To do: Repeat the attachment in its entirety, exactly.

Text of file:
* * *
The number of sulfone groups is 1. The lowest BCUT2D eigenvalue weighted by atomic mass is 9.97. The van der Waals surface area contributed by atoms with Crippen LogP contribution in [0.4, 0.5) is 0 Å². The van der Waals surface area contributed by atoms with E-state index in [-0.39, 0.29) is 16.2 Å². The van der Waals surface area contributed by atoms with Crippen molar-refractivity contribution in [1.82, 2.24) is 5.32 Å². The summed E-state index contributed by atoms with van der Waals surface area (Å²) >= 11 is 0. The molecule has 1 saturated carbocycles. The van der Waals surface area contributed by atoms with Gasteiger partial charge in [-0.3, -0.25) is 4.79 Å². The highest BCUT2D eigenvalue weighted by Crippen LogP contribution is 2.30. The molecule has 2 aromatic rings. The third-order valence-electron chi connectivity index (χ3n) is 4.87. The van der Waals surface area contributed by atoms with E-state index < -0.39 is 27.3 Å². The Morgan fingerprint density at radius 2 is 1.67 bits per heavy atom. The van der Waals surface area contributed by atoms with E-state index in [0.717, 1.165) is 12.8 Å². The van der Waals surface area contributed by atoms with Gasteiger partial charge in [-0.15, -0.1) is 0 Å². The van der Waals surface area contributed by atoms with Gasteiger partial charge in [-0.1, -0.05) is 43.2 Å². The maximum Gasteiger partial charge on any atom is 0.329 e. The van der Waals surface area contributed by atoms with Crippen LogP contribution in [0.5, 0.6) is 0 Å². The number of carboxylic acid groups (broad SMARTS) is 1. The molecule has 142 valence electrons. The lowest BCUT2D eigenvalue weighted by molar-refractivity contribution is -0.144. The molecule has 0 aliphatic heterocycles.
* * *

The number of sulfone groups is 1. The lowest BCUT2D eigenvalue weighted by atomic mass is 9.97. The van der Waals surface area contributed by atoms with Crippen LogP contribution in [0.4, 0.5) is 0 Å². The van der Waals surface area contributed by atoms with E-state index in [-0.39, 0.29) is 16.2 Å². The van der Waals surface area contributed by atoms with Crippen molar-refractivity contribution in [1.82, 2.24) is 5.32 Å². The summed E-state index contributed by atoms with van der Waals surface area (Å²) >= 11 is 0. The molecule has 1 saturated carbocycles. The van der Waals surface area contributed by atoms with Gasteiger partial charge in [-0.3, -0.25) is 4.79 Å². The highest BCUT2D eigenvalue weighted by Crippen LogP contribution is 2.30. The molecule has 2 aromatic rings. The third-order valence-electron chi connectivity index (χ3n) is 4.87. The van der Waals surface area contributed by atoms with E-state index < -0.39 is 27.3 Å². The Morgan fingerprint density at radius 2 is 1.67 bits per heavy atom. The van der Waals surface area contributed by atoms with E-state index in [0.717, 1.165) is 12.8 Å². The van der Waals surface area contributed by atoms with Gasteiger partial charge in [-0.15, -0.1) is 0 Å². The van der Waals surface area contributed by atoms with Gasteiger partial charge in [-0.1, -0.05) is 43.2 Å². The maximum Gasteiger partial charge on any atom is 0.329 e. The van der Waals surface area contributed by atoms with Crippen LogP contribution in [0.5, 0.6) is 0 Å². The number of carboxylic acid groups (broad SMARTS) is 1. The molecule has 142 valence electrons. The lowest BCUT2D eigenvalue weighted by molar-refractivity contribution is -0.144. The molecule has 0 aliphatic heterocycles.